Dietary nut intake has been associated with a reduced risk of coronary heart disease mortality; however, the mechanism is unclear. Since components of nuts may have antiarrhythmic properties, part of the benefit may be due to a reduction in sudden cardiac death.
We prospectively assessed whether increasing frequency of nut consumption, as ascertained by an abbreviated food frequency questionnaire at 12 months of follow-up, was associated with a lower risk of sudden cardiac death and other coronary heart disease end points among 21 454 male participants enrolled in the US Physicians' Health Study. Participants were followed up for an average of 17 years.
Dietary nut intake was associated with a significantly reduced risk of sudden cardiac death after controlling for known cardiac risk factors and other dietary habits (P for trend, .01). Compared with men who rarely or never consumed nuts, those who consumed nuts 2 or more times per week had reduced risks of sudden cardiac death (relative risk, 0.53; 95% confidence interval, 0.30-0.92) and total coronary heart disease death (relative risk, 0.70; 95% confidence interval, 0.50-0.98). In contrast, nut intake was not associated with significantly reduced risks of nonsudden coronary heart disease death or nonfatal myocardial infarction.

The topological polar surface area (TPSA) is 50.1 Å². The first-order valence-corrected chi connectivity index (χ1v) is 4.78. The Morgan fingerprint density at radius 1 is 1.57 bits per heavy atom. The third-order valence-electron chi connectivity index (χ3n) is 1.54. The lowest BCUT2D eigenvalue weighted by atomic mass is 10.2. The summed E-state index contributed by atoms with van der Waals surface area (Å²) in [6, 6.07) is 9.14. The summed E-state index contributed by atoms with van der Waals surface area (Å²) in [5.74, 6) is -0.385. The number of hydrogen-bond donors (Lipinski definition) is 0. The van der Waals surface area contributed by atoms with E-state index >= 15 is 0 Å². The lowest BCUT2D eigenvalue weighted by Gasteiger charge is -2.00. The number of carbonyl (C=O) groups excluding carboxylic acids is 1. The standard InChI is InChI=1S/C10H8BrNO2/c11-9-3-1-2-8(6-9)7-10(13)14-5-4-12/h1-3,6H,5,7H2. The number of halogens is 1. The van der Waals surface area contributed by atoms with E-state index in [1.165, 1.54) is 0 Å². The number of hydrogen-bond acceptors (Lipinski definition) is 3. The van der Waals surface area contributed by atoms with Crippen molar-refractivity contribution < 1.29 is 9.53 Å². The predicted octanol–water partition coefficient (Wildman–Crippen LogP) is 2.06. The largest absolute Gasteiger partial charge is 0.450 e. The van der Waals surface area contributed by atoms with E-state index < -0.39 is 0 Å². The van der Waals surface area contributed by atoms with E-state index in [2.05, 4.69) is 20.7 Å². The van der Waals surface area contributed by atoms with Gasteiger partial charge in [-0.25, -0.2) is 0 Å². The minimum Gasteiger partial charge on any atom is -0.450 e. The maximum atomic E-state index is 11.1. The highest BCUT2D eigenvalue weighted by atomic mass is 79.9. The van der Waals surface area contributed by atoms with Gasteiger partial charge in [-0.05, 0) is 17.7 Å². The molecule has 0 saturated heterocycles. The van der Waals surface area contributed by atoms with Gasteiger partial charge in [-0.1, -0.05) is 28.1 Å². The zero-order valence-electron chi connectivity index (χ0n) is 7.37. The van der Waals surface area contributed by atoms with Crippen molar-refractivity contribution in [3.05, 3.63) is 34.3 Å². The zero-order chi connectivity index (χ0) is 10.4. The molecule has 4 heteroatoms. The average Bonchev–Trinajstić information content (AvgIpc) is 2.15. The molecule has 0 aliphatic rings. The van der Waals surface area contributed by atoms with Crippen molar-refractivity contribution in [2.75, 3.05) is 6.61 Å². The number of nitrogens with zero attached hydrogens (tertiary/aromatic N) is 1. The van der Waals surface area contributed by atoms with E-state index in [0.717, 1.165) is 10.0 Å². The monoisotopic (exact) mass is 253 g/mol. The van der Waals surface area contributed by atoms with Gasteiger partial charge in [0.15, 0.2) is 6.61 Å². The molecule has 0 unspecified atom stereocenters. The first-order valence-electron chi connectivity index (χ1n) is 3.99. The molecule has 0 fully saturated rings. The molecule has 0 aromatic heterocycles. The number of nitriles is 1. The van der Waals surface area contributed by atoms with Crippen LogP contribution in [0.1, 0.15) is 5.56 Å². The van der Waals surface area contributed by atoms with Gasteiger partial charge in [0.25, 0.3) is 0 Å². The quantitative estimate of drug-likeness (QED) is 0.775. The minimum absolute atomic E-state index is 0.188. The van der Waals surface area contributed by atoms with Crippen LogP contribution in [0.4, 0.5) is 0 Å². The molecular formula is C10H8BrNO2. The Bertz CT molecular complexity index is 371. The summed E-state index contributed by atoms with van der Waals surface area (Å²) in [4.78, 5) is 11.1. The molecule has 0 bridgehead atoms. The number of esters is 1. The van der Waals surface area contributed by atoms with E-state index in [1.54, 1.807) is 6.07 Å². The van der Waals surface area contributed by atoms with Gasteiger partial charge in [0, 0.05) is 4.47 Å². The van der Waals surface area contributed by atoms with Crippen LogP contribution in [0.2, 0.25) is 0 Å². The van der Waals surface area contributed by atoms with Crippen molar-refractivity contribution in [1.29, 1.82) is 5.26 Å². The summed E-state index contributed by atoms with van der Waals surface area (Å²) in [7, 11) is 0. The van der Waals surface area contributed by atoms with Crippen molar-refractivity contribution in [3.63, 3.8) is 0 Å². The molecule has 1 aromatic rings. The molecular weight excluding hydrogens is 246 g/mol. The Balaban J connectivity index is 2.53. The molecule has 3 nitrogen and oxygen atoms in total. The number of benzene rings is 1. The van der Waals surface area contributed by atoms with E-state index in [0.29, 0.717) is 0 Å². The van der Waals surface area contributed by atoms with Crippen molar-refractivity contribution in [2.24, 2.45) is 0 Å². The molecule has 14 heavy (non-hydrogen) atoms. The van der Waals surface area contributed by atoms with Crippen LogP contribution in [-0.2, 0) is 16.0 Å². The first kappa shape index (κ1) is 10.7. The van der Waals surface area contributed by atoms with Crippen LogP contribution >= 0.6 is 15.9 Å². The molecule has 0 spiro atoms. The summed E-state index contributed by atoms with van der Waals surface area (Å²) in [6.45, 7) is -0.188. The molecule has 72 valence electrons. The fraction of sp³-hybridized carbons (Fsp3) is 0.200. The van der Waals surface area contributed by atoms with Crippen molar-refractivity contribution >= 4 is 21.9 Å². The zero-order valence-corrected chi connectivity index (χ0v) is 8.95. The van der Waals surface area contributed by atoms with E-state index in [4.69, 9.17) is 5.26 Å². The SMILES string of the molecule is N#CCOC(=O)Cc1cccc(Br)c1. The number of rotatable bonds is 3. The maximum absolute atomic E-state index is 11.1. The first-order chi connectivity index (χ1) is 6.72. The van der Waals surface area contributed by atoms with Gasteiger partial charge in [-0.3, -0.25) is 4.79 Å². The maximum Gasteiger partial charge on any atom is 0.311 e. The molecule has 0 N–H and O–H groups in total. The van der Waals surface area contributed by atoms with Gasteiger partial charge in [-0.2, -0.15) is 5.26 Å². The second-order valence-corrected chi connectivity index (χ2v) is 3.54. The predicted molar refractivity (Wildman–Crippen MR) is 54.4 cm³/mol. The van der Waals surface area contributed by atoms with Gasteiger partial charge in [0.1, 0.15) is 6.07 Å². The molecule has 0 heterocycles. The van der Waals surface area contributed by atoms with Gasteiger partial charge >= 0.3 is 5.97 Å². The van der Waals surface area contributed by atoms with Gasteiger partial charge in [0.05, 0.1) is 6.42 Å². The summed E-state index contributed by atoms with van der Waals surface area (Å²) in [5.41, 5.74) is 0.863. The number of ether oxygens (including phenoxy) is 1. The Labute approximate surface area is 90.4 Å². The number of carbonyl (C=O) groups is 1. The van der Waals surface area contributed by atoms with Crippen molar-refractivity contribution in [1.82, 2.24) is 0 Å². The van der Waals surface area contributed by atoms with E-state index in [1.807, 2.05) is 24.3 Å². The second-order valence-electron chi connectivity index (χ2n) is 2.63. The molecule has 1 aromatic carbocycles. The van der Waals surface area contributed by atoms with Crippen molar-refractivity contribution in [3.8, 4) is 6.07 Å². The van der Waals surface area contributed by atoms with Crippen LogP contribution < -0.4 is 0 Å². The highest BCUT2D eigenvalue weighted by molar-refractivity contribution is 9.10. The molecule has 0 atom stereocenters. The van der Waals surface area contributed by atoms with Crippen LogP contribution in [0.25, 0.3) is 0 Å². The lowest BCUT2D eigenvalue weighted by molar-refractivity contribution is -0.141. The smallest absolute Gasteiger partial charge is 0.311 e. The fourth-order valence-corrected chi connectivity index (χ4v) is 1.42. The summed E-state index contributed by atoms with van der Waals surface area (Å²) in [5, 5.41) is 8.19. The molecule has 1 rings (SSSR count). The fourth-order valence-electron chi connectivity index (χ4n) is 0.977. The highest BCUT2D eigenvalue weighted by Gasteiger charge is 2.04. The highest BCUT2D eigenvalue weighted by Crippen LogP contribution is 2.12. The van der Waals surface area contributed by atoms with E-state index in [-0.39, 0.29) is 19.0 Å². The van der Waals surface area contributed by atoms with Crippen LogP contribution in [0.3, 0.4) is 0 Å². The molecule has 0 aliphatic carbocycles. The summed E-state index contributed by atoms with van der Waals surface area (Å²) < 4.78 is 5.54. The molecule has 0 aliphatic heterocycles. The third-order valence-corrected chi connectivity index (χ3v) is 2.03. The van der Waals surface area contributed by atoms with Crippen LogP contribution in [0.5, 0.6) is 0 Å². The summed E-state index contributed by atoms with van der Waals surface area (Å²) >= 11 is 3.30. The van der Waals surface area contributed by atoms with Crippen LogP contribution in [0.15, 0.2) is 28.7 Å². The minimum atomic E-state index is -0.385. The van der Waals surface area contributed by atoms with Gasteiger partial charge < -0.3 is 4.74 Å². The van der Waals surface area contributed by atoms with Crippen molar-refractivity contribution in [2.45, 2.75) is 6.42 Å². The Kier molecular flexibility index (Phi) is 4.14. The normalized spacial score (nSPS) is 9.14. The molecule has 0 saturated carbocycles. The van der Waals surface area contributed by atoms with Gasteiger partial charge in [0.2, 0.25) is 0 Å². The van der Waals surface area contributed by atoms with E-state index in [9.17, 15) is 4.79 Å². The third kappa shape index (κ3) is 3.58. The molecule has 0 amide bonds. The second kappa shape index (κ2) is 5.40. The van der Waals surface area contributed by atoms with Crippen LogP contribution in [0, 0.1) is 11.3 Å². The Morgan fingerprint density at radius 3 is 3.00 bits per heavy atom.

These prospective data in US male physicians suggest that the inverse association between nut consumption and total coronary heart disease death is primarily due to a reduction in the risk of sudden cardiac death.